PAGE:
The letter was signed by the Center for Responsible Lending, the Leadership Conference on Civil and Human Rights, The Main Street Alliance, Americans for Financial Reform, NAACP and National Consumer Law Center.

The groups further asked for the OCC to “at a minimum outline specific consumer protection measures that charter applicants must abide by,” such as interest rate caps, default rate limitations set at no more than 5% and underwriting standards.

Even some fintech companies are calling for stronger consumer protection measures in the charter.

The agency should “go further in its expectations of special purpose charter recipients in order to ensure that the special purpose charter remains a ‘high road’ approach that closes gaps in consumer protections … and does not create a ‘back door’ to skirt consumer protection requirements,” said Richard Neiman, the head of regulatory and government affairs at Lending Club.

Lending Club urged the agency to adopt an annual interest rate cap of 36% and even suggested some standards for the fintech companies’ financial inclusion plans — for instance, the range of borrowers served or how profits are reinvested into communities.

“These measures would enable the OCC to ensure that the privileges of a national banking charter are granted only in the public interest and to institutions that are capable of meeting the obligations and responsibilities attending a national bank charter,” Neiman said.

But the financial inclusion plans and banklike requirements also irked advocates of a more laissez faire regulatory environment for fintech firms.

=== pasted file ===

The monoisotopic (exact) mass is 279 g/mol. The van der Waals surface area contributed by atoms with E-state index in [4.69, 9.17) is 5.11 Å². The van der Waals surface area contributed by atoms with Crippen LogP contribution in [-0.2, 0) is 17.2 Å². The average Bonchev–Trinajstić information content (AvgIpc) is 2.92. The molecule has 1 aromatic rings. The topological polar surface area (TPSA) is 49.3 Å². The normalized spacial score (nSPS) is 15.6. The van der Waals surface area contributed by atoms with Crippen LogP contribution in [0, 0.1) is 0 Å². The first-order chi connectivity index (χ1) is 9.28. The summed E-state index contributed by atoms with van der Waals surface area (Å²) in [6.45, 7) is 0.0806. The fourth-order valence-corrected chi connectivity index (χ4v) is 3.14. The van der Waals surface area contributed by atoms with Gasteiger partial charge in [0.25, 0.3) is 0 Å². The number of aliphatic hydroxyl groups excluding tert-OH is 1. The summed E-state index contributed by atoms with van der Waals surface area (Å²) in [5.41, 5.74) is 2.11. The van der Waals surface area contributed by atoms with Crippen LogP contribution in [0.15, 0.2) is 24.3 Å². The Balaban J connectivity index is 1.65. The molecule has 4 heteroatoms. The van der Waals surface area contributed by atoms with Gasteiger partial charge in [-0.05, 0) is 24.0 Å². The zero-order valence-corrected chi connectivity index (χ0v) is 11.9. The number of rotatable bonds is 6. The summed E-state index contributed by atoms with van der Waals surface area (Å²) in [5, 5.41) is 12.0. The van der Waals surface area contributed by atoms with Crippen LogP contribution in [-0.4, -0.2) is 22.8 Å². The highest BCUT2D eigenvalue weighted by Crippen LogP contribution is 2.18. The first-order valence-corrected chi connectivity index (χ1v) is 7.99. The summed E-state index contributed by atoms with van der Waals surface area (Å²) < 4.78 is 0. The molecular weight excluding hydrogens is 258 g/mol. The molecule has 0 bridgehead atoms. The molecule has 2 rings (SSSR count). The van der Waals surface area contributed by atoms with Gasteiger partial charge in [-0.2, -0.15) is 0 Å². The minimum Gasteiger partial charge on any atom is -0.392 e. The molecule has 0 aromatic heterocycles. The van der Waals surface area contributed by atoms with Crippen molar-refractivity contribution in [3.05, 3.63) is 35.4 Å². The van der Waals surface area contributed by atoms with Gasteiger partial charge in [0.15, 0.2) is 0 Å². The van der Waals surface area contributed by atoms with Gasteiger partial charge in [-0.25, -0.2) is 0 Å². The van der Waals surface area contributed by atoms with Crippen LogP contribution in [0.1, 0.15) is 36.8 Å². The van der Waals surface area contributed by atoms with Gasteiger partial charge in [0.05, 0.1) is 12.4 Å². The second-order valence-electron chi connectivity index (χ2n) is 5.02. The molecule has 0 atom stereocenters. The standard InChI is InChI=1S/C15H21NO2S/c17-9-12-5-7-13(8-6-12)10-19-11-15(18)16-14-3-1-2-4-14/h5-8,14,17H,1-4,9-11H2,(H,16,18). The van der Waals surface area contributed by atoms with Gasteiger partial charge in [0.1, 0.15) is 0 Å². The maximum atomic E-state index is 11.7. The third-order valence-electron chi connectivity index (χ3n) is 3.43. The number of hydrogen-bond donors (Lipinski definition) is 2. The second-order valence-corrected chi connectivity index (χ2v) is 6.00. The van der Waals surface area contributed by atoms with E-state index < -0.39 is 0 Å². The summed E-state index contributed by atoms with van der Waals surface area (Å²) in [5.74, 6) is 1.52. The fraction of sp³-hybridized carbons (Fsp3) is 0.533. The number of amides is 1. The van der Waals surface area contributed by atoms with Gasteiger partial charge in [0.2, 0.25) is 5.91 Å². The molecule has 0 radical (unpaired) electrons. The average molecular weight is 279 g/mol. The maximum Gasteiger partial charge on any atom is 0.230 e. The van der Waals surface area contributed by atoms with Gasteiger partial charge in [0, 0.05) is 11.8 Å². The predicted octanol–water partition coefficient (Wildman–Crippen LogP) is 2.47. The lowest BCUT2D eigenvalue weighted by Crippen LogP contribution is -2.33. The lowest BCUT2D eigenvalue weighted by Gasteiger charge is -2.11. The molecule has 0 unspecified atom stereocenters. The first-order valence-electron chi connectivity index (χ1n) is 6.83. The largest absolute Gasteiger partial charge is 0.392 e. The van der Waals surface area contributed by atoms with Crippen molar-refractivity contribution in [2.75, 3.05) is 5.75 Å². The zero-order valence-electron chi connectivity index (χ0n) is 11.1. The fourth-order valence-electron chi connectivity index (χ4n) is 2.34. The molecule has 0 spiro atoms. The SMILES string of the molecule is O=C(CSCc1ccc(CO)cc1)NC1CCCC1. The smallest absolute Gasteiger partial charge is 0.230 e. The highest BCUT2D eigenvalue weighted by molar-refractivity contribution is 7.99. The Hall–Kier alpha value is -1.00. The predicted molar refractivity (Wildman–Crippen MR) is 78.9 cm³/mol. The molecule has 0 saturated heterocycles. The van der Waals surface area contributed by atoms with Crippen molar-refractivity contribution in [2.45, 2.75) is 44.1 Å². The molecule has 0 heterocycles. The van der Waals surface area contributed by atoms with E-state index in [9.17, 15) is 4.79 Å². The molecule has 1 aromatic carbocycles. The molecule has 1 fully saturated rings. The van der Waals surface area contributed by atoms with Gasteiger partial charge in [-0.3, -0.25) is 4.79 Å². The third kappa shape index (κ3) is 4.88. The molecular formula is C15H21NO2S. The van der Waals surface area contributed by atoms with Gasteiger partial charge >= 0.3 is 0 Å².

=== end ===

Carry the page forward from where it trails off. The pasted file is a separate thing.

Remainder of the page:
Knight argued, for instance, that fintechs should not be required to obtain approval from the OCC every time they sought to make amendments to their plans — just like banks do. That does not take into account the need for small firms to be nimble in order to survive, he said.

“These requirements exist to assure the OCC that each [chartered fintech] will not fail, but firm survival is not necessary for customer or systemic protection,” Knight said.

Another sticking point, which pitted banks against the fintech industry, was the question of capital and liquidity levels.

“The OCC offers no guidance on how these companies are to set capital levels if they have limited on-balance-sheet assets or off-balance-sheet exposures,” said Dong Hong, a vice president and senior counsel at the Consumer Bankers Association. “The agency also provides no information about how much additional capital, and in what form, an SPNB would have to hold to execute its recovery plan or exist strategy in the event of market or enterprise stress.

But fintech companies called for flexible standards that recognize the wide range of business models eligible for the charter.

“Fintech companies are often narrowly focused on specific services and market segments but often serve customers across the country,” said PJ Hoffman, the director of regulatory affairs at the Electronic Transactions Association. “It is critical for the OCC to approach this process with the understanding that applicants are not traditional banks, and should not, be held to all of the same expectations … specifically capital and liquidity requirements intended for deposit taking institutions.”

Some banking groups were satisfied with the OCC’s comment on financial inclusion and the separation of banking and commerce.

The American Bankers Association "supports the initiative of the OCC to facilitate responsible financial innovation,” Rob Morgan, the trade group’s vice president for emerging technologies, said in his comment letter.